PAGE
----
Last weekend, the Pocatello High School football team ended their season with a third-place finish. I followed their advancement through friends who had a son on the team or who were involved with Poky Nation. “Poky Nation” is the student cheering section. The pictures and videos of their season portray a palpable Poky Pride. These kids have embraced their new Thunder nickname with a fervor that surpassed anything I could have imagined or hoped for them.
It’s not just the football team or Poky Nation that has surprised me. I have been plunged into a subculture previously foreign to me that is bursting with school spirit: the speech and debate team. At Pocatello High School, they are now known as the “Voice of the Storm.”
Last weekend while the football team was playing in Holt Arena, the PHS speech and debate team was at the Gate City Tournament at Highland High School.
The “Voice of the Storm” has team uniforms this year of matching navy suits with a maroon vest and options of a traditional or bow tie. They look sharp. On Friday after school, I received a text from our speaker while he was on the bus heading across town. (Shared with his permission.)
“Is it possible for you to grab my debate tie tack please? It’s in my room, probably on the floor because my room is a mess. It is in a small pink box in the bag that has the bow tie and pocket square in it. Again, probably on the floor.”
He’s a smart kid. By acknowledging the mess, I’m less likely to give him grief. The box was right where he described. Curious, I opened it. Then I stood in his doorway smiling. It is a sterling silver lightning bolt. He could have gone through the evening just fine without it, but this was his personal symbol of the Storm. His badge of Thunder.
An earlier season tournament in Idaho Falls laid the foundation for my recognizing the importance of his tie tack to him. These kids will spend four to six hours in speaking competitions on a Friday night and then turn around for another 10 to 14 hours the next day. Add a couple bus rides on top of that. When he gave us his first post-tournament report, it began with, “we scared the bus driver.”
I envisioned my own impromptu speech about the need to respect the bus driver, when he continued, “because our cheer was so loud.” He went on to describe the scene on the bus and recite a new cheer that some seniors and juniors wrote over the summer. Our 16-year-old stood in our kitchen on a Sunday morning grinning through his shouts and waving his hands in excitement. His hair was a mess and his voice was hoarse but this was an unmistakable presentation of Poky Pride.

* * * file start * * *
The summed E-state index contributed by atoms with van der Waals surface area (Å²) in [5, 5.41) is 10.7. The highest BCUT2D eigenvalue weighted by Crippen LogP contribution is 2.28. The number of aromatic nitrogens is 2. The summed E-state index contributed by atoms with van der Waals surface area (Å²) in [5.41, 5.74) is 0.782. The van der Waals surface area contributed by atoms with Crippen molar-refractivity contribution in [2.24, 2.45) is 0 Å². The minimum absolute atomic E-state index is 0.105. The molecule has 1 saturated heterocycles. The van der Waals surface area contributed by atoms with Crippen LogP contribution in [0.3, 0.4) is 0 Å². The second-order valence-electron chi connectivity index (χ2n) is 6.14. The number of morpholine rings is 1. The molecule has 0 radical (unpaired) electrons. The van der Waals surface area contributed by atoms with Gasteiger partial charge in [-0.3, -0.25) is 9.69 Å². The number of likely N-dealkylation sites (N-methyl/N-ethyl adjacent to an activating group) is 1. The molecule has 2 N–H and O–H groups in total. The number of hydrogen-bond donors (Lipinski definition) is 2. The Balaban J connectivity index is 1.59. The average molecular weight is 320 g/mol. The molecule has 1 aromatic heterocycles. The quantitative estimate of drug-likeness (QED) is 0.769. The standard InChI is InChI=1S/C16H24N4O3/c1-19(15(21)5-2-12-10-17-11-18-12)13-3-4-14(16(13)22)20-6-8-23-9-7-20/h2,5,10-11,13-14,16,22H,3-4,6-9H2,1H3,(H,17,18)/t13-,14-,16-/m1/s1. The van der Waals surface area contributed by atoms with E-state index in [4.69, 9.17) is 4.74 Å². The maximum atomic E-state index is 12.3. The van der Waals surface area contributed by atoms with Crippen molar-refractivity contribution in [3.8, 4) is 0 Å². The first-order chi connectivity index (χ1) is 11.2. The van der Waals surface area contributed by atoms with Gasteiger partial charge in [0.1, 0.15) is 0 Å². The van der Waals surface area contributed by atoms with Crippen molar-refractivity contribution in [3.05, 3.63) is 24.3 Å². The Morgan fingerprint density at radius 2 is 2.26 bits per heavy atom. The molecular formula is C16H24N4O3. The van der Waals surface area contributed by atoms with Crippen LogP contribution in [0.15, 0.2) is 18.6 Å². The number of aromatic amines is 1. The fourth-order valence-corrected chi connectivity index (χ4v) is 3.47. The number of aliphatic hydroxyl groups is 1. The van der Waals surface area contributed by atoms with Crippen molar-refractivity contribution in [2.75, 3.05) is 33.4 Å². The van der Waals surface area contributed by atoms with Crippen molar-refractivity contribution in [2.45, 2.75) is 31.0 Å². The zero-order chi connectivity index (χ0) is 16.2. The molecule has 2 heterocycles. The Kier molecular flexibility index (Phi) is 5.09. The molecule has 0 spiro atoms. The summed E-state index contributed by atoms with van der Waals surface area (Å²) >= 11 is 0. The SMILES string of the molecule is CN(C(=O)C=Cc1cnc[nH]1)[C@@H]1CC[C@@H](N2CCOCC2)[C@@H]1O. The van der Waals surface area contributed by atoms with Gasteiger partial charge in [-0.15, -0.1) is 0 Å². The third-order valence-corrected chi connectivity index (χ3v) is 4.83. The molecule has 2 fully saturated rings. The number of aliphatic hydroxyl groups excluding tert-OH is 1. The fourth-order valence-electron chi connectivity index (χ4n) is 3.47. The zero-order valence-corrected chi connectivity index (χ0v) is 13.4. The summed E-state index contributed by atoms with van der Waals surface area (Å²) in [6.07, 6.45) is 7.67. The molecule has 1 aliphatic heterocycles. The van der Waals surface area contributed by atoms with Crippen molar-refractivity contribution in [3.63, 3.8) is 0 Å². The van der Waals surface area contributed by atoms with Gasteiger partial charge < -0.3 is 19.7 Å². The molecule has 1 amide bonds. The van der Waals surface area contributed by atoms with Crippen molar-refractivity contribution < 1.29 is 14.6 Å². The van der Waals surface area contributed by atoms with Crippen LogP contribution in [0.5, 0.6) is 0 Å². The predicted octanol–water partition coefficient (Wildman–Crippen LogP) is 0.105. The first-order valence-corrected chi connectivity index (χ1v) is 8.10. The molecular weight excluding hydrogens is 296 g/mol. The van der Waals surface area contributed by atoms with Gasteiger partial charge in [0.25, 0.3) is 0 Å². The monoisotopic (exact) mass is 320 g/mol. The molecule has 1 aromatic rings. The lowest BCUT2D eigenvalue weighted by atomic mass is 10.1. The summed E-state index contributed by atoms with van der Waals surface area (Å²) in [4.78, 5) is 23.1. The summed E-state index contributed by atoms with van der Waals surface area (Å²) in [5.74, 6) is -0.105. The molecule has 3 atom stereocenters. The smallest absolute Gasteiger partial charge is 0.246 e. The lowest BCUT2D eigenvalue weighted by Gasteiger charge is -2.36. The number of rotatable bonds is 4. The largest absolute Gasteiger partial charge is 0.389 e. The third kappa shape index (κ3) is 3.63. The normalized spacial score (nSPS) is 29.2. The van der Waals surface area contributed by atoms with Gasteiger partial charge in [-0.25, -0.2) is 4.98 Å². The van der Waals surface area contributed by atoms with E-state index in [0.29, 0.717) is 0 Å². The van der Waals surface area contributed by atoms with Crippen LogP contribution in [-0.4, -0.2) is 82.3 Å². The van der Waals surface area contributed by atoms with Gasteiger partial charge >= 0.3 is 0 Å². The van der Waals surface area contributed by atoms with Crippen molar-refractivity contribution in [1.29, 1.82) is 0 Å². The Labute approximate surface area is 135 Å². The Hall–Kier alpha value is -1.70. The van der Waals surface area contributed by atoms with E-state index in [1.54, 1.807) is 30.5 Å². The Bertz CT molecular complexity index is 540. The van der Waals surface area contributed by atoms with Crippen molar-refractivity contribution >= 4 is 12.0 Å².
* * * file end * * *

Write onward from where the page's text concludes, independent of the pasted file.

Before either of these two tournaments, their season began with a novice tournament at home. Varsity team members served as judges while the novice participants got experience with a lowkey competition. Their coach asked for parent volunteers to help chaperone, and I spent hours roaming the halls of Pocatello High School to make sure the students were where they were supposed to be.
I had time to inspect every single class picture that still hangs in the 129-year-old institution. The trophies. The pictures of student body presidents. The pictures of past principals. The “Indians” memorabilia on display. The new Thunder imagery featuring a fierce bison. It was a very “Dead Poets Society” couple of hours.
That Robin Williams movie came out in 1989 — when I was the exact age that our debater is now. There is a scene where Williams’ character Mr. Keating, an English teacher at an all-boys boarding school, has his class stationed in front of the old trophy cases and asks them to “peruse the faces of the past.” His message in that exercise is to point out that many of the people in those pictures are now gone. Life is short. We must “carpe diem” or “seize the day.”
I recalled that scene while I wandered and thought. My ponderings were interrupted when debate kids flitted by looking for their next round or a laptop charger. It was a poignant and beautiful clash of the past and present as their giggles and disputes provided the soundtrack to my own perusing of the faces of the past.
Many in our community are still skeptical and unhappy about the retirement of the Pocatello Indian — for a variety of reasons. I wish my experience alone in that school a month ago could set hearts at ease. The history on display is resounding. Today’s students are doing right by our rich traditions while making new ones of their own. It’s been a treat to hear their cheers and feel their energy, and when I lean in to look, I can see them seize the day in how they are seizing the Thunder. Mr. Keating would be proud.
Billie Johnson of Pocatello holds a bachelor’s degree in engineering and a master’s degree in business from Idaho State University. She is an engineer and community volunteer who relishes hiking and biking the mountains of Southeast Idaho.